This is rather late, but a lot was going on.
This is what my hair looked like last month:
A little bit less than a month after these photos were taken, I went in for my much-loathed bi-annual haircut, which I faithfully get every six months despite my strong desire to let my hair continue growing unchecked. After seeing what a year with no trims looks like, however, and having to have four inches of dead ends removed as a result, I'm willing to allow for some maintenance cutting.
It usually takes a few weeks to a month for my hair to reach about the same length it was before I went to the hair cuttery, but the crazy thing is that it actually feels longer in February than it did in January.
It's just gotten crazy long lately.
Last Saturday I had to cover a fraternity event for Student Newspaper. A friend from Student Media proved a lifesaver when he stepped in to lend me a suit after I was notified at the last minute of the function's dress code, but with a giant binder in my hand, a very long blonde ponytail falling down my jacket's back, and, thanks to a scheduling mistake, no seat at the banquet, I stood out.
"How long did it take you to grow that?" one of the fraternity brothers asked.
I thought about it.
"Wow, actually more than three years now," I answered. "A while."
What's really wild is that it's about the same length now as when I cut it in 2006, which means that within the next few months it will get longer than I've ever had it.
Tuesday, February 16, 2010
I haven't written in a while, and now more than ever I have no excuse for that fact. For last week I was not, as I am now, subsumed in school work, handling back-to-back interviews for newspaper or magazine articles, and searching for relevant internships I could work during the summer.
For most of the week, in fact, I sat on my butt and ate.
I was in production (the process whereby a periodical integrates its pieces, photographic and written, into a coherent format for publication) at Student Newspaper on Friday, February 5th, when heavy snow began to fall over campus.
"Persian Girl," I said, eyeing the accumulating dust with trepidation. "I need to get out of here as soon as possible."
Persian Girl, in addition to being the news editor at Student Newspaper and thus my immediate superior (I became assistant news editor at the start of the spring semester), is one of my closest friends.
"Well, I need to go home, too," she said, her attention turned to the window through which we could see the fantastic downpour of flakes spiraling through the sky as if spit from the mouth of some furious Arctic creature. "And if you leave there's going to be more for me to do and I'll be here until five o'clock."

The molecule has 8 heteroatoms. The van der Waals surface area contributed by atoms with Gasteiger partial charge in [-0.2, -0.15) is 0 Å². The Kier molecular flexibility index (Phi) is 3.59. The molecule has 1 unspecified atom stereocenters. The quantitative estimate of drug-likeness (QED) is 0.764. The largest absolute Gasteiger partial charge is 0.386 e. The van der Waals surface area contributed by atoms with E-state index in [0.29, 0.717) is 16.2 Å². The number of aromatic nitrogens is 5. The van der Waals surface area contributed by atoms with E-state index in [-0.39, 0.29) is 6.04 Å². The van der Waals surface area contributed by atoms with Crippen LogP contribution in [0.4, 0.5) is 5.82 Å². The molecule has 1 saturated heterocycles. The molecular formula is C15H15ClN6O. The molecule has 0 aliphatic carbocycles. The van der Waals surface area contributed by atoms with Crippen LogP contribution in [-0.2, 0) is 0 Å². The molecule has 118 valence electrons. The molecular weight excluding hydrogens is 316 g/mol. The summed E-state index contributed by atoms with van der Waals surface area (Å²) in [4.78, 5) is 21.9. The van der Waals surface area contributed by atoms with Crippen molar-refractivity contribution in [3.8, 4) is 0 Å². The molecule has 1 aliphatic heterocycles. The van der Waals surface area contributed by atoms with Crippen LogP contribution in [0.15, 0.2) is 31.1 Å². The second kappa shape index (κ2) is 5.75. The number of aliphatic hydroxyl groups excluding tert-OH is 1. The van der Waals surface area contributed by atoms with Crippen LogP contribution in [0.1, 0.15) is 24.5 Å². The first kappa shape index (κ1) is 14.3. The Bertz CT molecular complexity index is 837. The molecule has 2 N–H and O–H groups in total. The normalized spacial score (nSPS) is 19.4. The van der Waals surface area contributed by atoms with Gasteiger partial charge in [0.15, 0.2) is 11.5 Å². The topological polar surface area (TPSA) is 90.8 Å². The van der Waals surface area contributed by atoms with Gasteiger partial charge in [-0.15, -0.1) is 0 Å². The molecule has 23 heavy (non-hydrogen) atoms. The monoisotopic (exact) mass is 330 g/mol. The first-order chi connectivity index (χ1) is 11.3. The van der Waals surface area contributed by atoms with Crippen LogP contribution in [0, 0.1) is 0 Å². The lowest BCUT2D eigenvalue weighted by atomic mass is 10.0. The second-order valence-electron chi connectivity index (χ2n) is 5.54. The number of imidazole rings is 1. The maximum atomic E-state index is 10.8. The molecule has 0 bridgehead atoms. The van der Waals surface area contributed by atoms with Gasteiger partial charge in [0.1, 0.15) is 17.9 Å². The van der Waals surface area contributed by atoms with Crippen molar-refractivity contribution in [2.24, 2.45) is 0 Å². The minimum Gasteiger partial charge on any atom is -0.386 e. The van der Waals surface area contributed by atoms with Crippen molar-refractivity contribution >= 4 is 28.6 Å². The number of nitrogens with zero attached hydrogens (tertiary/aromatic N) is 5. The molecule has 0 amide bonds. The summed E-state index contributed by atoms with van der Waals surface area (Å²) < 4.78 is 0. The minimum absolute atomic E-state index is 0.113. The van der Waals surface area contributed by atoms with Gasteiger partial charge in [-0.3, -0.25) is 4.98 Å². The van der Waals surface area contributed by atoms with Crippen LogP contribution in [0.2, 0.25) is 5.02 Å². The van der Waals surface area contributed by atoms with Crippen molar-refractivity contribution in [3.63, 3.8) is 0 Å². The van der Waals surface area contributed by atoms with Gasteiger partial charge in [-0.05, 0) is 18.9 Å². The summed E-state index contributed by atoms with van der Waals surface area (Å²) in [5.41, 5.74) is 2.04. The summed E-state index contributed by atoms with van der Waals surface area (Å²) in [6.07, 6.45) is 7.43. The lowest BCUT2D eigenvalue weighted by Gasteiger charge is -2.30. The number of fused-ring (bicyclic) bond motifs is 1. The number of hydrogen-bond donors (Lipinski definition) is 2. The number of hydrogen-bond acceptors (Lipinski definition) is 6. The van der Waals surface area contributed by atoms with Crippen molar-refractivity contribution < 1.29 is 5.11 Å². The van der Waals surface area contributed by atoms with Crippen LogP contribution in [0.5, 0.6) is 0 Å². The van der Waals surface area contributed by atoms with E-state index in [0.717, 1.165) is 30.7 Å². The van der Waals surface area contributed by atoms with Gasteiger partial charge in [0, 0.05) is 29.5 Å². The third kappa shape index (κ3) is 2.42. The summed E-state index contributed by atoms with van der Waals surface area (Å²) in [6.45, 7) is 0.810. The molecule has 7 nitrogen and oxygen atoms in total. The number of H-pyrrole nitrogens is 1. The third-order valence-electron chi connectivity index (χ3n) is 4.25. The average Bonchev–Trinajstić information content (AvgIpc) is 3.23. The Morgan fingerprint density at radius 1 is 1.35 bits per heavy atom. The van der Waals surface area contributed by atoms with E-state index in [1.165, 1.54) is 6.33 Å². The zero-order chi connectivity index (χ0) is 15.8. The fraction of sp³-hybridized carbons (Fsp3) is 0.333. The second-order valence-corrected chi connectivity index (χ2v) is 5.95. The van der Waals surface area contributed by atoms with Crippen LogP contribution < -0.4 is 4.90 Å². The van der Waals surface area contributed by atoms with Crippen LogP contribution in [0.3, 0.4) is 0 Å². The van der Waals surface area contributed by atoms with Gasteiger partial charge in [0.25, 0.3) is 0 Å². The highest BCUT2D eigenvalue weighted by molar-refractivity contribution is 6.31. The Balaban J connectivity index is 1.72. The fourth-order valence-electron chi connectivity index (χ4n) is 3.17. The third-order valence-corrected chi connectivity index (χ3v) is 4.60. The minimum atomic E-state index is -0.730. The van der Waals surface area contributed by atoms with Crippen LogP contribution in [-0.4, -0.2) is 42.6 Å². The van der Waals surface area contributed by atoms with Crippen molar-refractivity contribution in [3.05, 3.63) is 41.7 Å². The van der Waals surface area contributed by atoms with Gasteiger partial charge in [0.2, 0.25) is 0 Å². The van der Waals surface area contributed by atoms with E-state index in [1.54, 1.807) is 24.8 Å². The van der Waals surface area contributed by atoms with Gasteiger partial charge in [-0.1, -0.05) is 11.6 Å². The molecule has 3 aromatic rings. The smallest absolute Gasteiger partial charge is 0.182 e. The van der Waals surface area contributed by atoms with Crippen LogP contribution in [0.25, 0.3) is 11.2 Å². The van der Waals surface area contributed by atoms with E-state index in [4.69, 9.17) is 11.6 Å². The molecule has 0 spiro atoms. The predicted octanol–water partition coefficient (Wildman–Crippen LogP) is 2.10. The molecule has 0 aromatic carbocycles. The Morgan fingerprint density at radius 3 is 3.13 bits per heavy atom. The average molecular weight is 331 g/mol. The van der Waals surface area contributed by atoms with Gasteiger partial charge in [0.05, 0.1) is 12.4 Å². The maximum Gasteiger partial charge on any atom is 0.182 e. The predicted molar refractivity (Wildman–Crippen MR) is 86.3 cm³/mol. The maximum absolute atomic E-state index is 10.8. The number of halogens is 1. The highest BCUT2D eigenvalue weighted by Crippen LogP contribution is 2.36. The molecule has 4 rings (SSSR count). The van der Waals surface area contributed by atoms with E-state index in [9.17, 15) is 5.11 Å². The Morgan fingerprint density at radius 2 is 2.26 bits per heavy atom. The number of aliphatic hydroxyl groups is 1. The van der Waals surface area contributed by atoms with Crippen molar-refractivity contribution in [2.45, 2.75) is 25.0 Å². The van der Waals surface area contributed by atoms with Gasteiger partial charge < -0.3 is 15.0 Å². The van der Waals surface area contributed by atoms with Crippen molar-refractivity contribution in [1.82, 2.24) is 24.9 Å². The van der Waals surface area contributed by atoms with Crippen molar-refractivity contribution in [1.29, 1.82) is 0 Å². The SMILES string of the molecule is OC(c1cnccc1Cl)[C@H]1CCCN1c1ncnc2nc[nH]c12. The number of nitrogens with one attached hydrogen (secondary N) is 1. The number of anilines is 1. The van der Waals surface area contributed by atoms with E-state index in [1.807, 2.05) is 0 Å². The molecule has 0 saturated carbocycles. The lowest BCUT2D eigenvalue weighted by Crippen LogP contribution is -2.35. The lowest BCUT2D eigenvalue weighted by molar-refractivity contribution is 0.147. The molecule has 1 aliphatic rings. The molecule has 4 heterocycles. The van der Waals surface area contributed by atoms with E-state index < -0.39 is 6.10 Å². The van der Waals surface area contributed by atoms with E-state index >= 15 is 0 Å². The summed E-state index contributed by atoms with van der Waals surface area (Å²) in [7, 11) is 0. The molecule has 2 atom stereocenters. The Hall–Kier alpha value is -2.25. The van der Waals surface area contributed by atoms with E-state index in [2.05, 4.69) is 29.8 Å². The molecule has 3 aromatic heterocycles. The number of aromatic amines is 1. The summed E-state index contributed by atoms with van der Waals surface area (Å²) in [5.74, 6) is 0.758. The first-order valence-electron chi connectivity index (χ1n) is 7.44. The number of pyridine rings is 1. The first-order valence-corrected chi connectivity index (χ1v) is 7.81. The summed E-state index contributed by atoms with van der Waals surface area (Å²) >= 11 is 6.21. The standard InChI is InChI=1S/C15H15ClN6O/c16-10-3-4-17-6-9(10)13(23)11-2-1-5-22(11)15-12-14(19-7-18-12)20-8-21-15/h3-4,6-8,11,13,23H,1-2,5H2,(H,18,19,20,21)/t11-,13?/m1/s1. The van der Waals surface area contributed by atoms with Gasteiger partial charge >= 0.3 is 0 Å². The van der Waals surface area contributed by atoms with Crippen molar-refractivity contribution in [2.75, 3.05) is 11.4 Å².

I cast a glimpse at the rush of white that was checkering the sky ivory and iron, at the gentle petals of frost already beginning to pile up on the walkway outside where students were pushing one another and shrieking with laughter. I had an hour-and-a-half drive home.
I looked her dead in the face.
"Give me the articles you need edited," I said. "I'll do it all right now."
I flew through the work assigned me, dispensing with spelling, grammar, punctuation, and AP errors before grabbing the packed bag I'd brought the office and heading out on roads covered in light snow as powder continued to rain down.
By the time I got home around three o'clock, not much had stuck, but it came pounding down with greater intensity as darkness fell.
We spent the night, Beautiful Cousin, Thomas, Pie, my parents, our dogs, and I, bundled up against the cold and swirling snow that turned the black sky into a crumbling structure, each flake a piece of cracked glass falling from the disintegrating behemoth.
The next morning, Saturday, the storm hadn't even paused to think about stopping, and in fact only gathered strength throughout the day to strike us all the harder. By early Sunday, at which point the snow had finally ceased, our world was a soft landscape of white plains and rolling crystalline hills, interrupted only by the sweep of wind that blew grains across the desolate desert.
To my utter astonishment, Major University was closed on Monday, the first time in my postsecondary career that the institution had shut its doors during the regular term. So staunch is school's aversion to canceling class that it has in the past remained open despite unploughed roads, a stance that nearly resulted in my having a car accident during the 2008-2009 school year.